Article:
We build objects

We build objects

01 September 2018


Imagine a complex object that requires laborious step by step initialization of many fields and nested objects. Such code is usually buried inside a constructor with lots of parameters, or worse, scattered all over the client code. For example, let's think how to create a House object. To build a simple house, you need to construct four walls, install a door and two windows, build a roof. But what if you want a bigger, brighter house, with a backyard and other goodies?

The simplest solution that comes to mind is to extend the base House class and to create subclasses to cover all combinations of the parameters. The obvious problem with this approach is a considerable number of subclasses you will end up with. Any new parameter, such as porch style, will require growing this hierarchy even more.

On the other hand, you can create a giant constructor in the base House class that accepts all possible parameters of resulting house. While this approach will indeed eliminate the need for sublcasses, it will also create another problem. Some of these parameters will be unused most of the time, making constructors calls pretty ugly. For instance, most houses do not have a swimming pool. Therefore, all parameters related to swimming pools will be useless in 99% of cases.



The Builder pattern suggests to extract the object construction code out of its own class and move it to separate objects called builders. The pattern organizes the object construction into a set of steps (such as buildWalls,  buildDoor, etc.) To create an object, you will need to call several building steps in a builder class. The important part here is that you do not need to call all the steps. You can use only the steps necessary for producing a particular configuration of an object. Often, the same construction step will be different for various products that you are trying to build. For example, a cabin may be build with wooden logs, but a castle must be build with stone.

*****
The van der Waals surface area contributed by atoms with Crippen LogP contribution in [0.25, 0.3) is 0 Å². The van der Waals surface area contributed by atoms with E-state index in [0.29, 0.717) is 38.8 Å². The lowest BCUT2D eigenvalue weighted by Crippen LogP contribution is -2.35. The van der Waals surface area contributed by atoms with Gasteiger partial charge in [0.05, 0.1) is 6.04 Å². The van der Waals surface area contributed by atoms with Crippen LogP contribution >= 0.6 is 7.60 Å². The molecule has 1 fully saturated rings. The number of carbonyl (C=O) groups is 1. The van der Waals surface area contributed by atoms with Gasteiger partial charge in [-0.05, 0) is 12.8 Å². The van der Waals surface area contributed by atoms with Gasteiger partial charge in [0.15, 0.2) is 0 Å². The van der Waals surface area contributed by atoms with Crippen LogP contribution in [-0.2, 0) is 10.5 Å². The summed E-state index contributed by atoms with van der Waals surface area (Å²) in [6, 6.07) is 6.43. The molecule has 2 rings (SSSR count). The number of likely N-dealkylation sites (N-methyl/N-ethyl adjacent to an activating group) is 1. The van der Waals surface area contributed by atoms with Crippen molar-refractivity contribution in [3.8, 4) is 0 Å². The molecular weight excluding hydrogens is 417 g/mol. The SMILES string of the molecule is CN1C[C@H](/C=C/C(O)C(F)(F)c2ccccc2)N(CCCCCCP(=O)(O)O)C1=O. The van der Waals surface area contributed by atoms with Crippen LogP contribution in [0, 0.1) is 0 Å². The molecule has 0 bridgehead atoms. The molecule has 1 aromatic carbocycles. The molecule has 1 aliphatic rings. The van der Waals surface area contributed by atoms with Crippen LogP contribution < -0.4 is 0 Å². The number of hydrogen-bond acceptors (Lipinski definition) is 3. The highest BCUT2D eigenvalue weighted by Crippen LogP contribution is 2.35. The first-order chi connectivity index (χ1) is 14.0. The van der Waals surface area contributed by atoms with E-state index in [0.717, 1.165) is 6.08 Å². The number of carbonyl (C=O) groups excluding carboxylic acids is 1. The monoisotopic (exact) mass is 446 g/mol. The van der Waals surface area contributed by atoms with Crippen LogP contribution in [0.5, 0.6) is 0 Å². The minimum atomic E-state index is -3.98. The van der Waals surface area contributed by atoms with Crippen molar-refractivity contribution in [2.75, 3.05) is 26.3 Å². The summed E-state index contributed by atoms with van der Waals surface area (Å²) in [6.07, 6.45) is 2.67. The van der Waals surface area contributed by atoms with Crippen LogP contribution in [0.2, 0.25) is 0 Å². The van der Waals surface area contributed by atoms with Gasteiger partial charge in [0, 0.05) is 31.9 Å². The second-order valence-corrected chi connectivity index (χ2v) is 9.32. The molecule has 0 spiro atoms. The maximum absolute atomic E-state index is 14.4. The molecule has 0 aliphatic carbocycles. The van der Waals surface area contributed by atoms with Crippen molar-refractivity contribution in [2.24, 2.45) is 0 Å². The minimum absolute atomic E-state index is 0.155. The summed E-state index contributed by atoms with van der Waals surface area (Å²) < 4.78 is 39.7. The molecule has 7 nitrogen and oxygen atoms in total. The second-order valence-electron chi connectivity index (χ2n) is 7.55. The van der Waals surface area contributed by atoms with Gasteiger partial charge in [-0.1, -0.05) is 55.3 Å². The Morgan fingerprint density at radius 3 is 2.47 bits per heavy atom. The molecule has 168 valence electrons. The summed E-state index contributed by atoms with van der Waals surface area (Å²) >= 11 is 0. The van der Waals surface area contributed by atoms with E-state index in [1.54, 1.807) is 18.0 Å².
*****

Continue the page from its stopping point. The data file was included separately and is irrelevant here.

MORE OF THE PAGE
In this case, you can create several different builder classes that implement the same building steps in a different manner. Then you can use these builders in the same construction process to produce different kinds of objects. For example, there is a StoneBuilder class that makes everything from stone and a WoodBuilder class that uses wood. You could pass one of them through a set of construction steps to produce a house built either from stone or wood. This would work only if the client code that calls building steps interacts with builders using their common interface.

You can go even further and extract the whole construction process to a special class called Director. In this case, the Director will be defining the order of building steps, and a Builder object, linked with the Director, will execute them. This structure will hide any construction details from client code.

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